Considering the significant differences in electricity prices on the European markets, the above mentioned supply and demand effects play a significant role. The decline in demand is different in each country. This depends on the degree of “shutdown” measures and the share of industrial electricity consumption in total demand.
In addition, the weather situation is certainly not exactly the same in each case. However, to explain the differences of over 20 EUR/MWh for the average price, two more factors are important: the share of renewable energy plants in the power plant fleet and the flexibility of its conventional power plants.
If the conditions for generating energy from wind and solar sources are optimal, the question arises to what extent these can be utilized. A decisive factor here is the size of the renewable generation fleet available to the respective countries. This is shown in Figure 4 as a relative share of total installed capacity in 2020.
A comparison of the installed renewable capacity with the prices achieved on 21 April 2020 suggests that countries that were able to benefit particularly from the weather situation in the form of electricity production also experienced more negative electricity prices.
Putting the amount of electricity produced from renewables in relation to the electricity demand makes this relationship even more transparent. Especially Germany and Belgium, which both had extremely negative prices, stand out clearly.
The second factor influencing the resulting price in the case of strong renewable feed-in is the ability of conventional power plants to react instantaneously to a price level below their marginal cost.
While gas-fired power plants, for example, can do this very well, reducing production or even shutting down nuclear power plants is a lengthy and cost-intensive process.
As Figure 6 shows, nuclear power plants were only able to react slightly to the negative prices on 21 April. However, hard coal and gas-fired power stations reduced their output to just under 10 percent each at 2 PM. Considering that nuclear power accounts for only 15 percent of the total conventional capacity and that conventional power plants had to cover a residual load of 14.2 GW as early as 6 PM (biomass and hydro are not considered), it can be assumed that in terms of flexibility a minimum conventional generation level was indeed reached.
Developments in neighbouring EU countries
The extreme rigidity of nuclear power plants placed a significant burden on other countries. In Belgium, for example, the share of nuclear capacity in relation to the total capacity is still 24.8 percent, and 45 percent in relation to the conventional power fleet. This provides an explanation why electricity prices in Belgium reached the same or an even lower level than in Germany despite 30% less renewable electricity in the system.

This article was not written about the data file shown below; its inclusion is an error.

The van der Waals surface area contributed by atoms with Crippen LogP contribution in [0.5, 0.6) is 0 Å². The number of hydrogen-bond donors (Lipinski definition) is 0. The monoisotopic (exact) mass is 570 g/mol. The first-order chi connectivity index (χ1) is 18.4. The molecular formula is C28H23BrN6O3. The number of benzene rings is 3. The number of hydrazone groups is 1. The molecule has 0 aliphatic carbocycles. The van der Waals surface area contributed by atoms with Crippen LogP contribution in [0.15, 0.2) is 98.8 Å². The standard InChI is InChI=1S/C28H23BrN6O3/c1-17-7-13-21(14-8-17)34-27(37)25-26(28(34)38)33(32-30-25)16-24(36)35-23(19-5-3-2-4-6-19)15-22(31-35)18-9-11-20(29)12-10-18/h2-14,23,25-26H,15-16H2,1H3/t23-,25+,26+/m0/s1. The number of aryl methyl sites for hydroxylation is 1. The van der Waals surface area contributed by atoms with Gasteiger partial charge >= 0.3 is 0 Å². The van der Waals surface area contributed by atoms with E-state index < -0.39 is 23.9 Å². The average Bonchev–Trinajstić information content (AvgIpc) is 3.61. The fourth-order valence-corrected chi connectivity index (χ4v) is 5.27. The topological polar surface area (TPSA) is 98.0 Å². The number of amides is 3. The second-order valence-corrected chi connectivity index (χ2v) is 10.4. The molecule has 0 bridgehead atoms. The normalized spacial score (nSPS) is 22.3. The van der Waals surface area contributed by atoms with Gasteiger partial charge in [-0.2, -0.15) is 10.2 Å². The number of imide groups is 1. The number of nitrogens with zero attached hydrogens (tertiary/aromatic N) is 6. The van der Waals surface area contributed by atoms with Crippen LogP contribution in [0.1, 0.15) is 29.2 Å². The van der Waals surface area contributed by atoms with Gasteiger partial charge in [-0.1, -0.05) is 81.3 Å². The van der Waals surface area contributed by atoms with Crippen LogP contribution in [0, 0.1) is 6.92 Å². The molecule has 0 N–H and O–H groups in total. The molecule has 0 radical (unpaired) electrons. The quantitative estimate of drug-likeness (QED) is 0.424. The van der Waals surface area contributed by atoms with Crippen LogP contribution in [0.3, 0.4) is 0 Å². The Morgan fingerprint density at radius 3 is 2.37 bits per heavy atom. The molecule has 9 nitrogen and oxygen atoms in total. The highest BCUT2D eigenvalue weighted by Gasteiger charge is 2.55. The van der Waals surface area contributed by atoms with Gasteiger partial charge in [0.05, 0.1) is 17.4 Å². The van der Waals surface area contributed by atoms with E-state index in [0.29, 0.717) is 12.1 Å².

In the other neighbouring countries, the amount of renewable energy does not appear to have been large enough on 21 April 2020 to bring the price of electricity down to a level similar to that of Germany or Belgium. Nevertheless, France, with a nuclear capacity share of almost 50 percent, had six hours with negative prices. Moreover, this, despite the fact that the amount of renewable generation covered only 13 percent of demand on that day.
In summary, it can be shown that in Germany the high level of renewable generation capacity played a greater role in the extreme price decline than the lack of flexibility. Renewable feed-in records are generally a good sign for the environmental sustainability of the energy system.
However, the consecutive energy system is not yet prepared for such a high proportion of renewable feed-in. If they persist, the resulting negative electricity prices do not form a long-term sustainable revenue base for conventional power plants. This development is less threatening for electricity from subsidised renewable energies. The current subsidy model compensates for the loss of income from selling the electricity.
However, due to the loss of subsidies under the 6-hour rule (§ 51 EEG) and the discontinuation of subsidies for old EEG plants from 2021 onwards, this insurance against a drop in prices has also cracked seriously for EEG plant operators.
It is important to note that the current situation is an exceptional one – on both the supply and the demand side. Once electricity consumption returns to normal levels, negative baseload prices should be out of reach for the time being. But perhaps in ten years we will look back on this period and say: “That was the first time we really saw it”.